An axial bore extending through the switch case 150 and end member 151 includes a reduced diameter bore portion 157 and enlarged bore portion 153 in the case 151) and an enlarged bore portion 159 in the cup-shaped end member 151. A plunger member 160 is disposed Within the bores 157-159 and includes a piston end-portion 161 partially received in the enlarged bore portion 159 of the cup-shaped end member 151 and a reduced-diameter end or shank 162 which projects through the intermediate reduced bore portion 157 and extends into the en larged bore portion 158 at the opposite end of the case. An O-ring 163 is sealingly engaged between the plunger shank 162 and the wall of the reduced bore portion 157 to fluidly seal the plunger member relative to the switch case.

The piston head 161 of plunger member 160 has an integrally-formed annular flange 164 which is initially disposed between the outer end 165 of cup-shaped member 151 and lock nut 156. This flange 164 is sized to yieldably restrain the plunger member 160 in its first or inoperative position until an explosive force acting on the outwardly-directed face 166 of the piston portion shears .the flange 164 and drives the plunger 1'60 inwardly to an operative second position.

As has been previously described in detail vwith respect to the embodiment of FIG. 4, the piston 161 of the FIG. 7 embodiment is also pressure equalized in the same manner by providing small passages 167 drilled through the piston head 161. Here again, the diameter of the shank 162 is purposely reduced and the shear flange 164 is of sufiicient strength that the hydraulic force applied by leaking well fluids on this small effective cross-sectional area will be inadequate to fracture the shear flange 164 and force the plunger 160 to its second position. It is believed that further detail is not necessary since this feature was fully explained above.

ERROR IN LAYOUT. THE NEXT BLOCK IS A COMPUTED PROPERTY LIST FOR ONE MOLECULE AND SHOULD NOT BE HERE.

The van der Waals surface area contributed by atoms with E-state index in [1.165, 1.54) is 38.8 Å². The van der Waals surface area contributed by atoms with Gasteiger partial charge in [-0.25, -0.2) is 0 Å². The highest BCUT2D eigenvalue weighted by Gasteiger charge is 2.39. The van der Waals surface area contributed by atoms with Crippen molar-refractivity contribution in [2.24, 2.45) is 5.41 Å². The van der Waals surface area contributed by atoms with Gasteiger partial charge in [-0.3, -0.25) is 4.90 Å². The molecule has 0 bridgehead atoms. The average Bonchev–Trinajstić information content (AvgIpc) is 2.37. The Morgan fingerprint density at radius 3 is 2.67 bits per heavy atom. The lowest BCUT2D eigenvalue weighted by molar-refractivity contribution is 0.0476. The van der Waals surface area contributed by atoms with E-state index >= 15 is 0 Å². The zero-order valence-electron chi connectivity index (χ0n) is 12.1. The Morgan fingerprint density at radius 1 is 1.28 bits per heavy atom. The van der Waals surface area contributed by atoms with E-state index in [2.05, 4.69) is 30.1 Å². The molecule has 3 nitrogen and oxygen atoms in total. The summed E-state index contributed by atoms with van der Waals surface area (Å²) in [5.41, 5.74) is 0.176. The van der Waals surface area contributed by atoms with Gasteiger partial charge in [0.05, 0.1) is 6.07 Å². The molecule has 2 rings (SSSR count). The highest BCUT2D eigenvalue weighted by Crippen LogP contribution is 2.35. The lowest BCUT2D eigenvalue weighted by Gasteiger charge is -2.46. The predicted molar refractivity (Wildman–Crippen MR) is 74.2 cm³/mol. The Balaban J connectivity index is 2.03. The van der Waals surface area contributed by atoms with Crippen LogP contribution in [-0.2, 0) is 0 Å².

In the preferred form of the arming switch 149, the outermost portion 168 of the shank 162 is of a smaller diameter than the inner portion 169 of the shank which is adjacent to the piston end-portion 161. A short electrically-conductive sleeve member 170 is slipped over this outer or smaller diameter portion 168 of the shank 162 and arranged with its lower end engaged by the shoulder -171 formed where the smaller outer shank portion 168 joins the larger shank portion 169. The sleeve 170 is electrically insulated from the shank 162, as will be later described in detail, and is terminated at a point remote from the upper or outer extremity of the shank.

A pair of spaced-apart electrical contacts 172, 173 are disposed in the enlarged bore portion 159 within the switch case 151] and are arranged so that the outermost contact 173 is engaged with the uninsulated outermost tip 174 of the plunger shank and the innermost contact 172 is either lightly engaged or nearly so with the plunger shank intermediate the shank tip 174 and the upper end of the conductive sleeve member 170.